Blogging from CoDev leads to Visions

August 6, 2009 Cheryl Perkins No Comments » Events, Financial Trends, Partnerships

bloggingcodevToday’s blog is a blog of a blog!

Seriously, I’ve been doing a lot of writing lately about the economy and how businesses can strategize around their outsourcing efforts: How to make those decisions sound, get them set up correctly and  and make the most of those partnerships.

So I put together a blog-like article and it was published in PDMA Visions magazine. I wanted to give a personal account from our annual PDMA/MRT co-development conference, and what the attendees glean from their time in Scottsdale, Ariz.

For instance this year we covered how companies can foster environments that allow open innovation to thrive and integrate multiple business models to achieve greater returns on their open innovation investments.

You can read all about it here.


August 2, 2009 Cheryl Perkins No Comments » Alpha Moms, Marketing to Moms

Photo NPR

Here’s a trend that that continues to shape the blogosphere: Moms talking to moms.

Mommy-bloggers are proving to be quite influential with their readers. In fact recently at the fifth annual Blog-Her conference in Chicago, more than 1,500 people attended the conference, a mere fraction of the tens of thousands of women who blog.

Among the many discussions there, a new term: “Blog-ola.” That is the free favorable publicity or positive reviews that moms often give to companies supplying them with free products and other perks. I’m hearing that the Federal Trade Commission is considering new guidelines to help clarify what constitutes advertising in the blogosphere. That’s because companies from Wal-Mart and Kmart to Ragu and Michelin tires work with mom bloggers and tweeters, for practically nothing.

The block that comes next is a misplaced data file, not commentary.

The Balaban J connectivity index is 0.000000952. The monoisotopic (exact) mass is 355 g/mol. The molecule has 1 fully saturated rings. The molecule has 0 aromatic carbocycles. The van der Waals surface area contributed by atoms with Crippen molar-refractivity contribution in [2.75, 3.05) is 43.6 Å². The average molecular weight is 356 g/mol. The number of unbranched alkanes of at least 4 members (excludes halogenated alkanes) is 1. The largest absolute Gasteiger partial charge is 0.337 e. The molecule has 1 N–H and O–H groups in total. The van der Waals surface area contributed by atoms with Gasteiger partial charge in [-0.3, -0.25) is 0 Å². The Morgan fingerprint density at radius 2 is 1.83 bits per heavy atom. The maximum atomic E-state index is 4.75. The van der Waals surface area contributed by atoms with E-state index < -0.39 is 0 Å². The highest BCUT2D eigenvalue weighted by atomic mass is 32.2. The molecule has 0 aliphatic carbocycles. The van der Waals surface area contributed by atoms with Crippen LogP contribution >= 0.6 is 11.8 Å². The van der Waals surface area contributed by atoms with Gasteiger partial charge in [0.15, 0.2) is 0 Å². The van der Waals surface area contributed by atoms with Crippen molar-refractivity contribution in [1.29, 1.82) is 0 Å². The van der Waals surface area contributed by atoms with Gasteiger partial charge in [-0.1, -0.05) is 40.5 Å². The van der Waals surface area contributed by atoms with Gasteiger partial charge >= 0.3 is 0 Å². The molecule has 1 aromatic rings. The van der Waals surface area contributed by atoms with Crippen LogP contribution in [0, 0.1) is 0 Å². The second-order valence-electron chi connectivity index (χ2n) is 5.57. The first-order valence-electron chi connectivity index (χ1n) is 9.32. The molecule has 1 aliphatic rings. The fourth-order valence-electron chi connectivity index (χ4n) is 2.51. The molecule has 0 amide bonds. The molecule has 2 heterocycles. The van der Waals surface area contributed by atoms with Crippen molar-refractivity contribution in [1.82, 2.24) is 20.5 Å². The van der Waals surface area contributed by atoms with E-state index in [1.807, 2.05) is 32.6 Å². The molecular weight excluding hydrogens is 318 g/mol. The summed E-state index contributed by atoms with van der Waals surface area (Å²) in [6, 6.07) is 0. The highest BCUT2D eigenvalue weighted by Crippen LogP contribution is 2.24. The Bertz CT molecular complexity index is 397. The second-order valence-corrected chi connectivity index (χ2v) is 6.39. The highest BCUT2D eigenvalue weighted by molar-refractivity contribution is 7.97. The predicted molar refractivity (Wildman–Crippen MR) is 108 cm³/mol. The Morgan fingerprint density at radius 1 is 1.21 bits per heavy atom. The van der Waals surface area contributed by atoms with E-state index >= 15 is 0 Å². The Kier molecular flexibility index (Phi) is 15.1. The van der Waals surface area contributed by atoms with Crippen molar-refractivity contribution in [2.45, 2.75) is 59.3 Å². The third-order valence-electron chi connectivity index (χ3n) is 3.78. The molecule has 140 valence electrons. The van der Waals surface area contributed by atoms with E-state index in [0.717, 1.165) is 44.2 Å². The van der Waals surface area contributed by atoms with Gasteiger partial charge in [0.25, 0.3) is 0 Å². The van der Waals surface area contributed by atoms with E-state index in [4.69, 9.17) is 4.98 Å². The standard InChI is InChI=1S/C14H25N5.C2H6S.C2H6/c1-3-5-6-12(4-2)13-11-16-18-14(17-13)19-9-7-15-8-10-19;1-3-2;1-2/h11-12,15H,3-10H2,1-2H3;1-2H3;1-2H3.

But is this type of target marketing and having bloggers review products and services something that needs regulating? Moms have afterall been recommending products they like to other moms for decades.


The Mom Network

Which blogs speak to moms? Quite a mommy-bloggers have huge followings, including Motherhood Uncensored and Mom-101.

And they’re not just blogging. Check out this incredible Twitter site called TwitterMoms. It is a unique network of highly influential, active, and “networked” moms. The site even has an “advertise with us” page that says:twittermoms

Nearly 80% of our members maintain personal or professional blogs — many with substantial followings. More than 95% of the members use Twitter to communicate with a range of friends and followers. All of our members are socially active and engaged online. We help advertisers and marketers who want to reach and engage this influential audience. A good program on TwitterMoms can drive impact way beyond these pages, thanks to the network effect of the community.

We know that moms control upward of 80 percent of household spending, so I think it makes perfect sense to have mommy bloggers, and now Twitterers, review and promote products and services.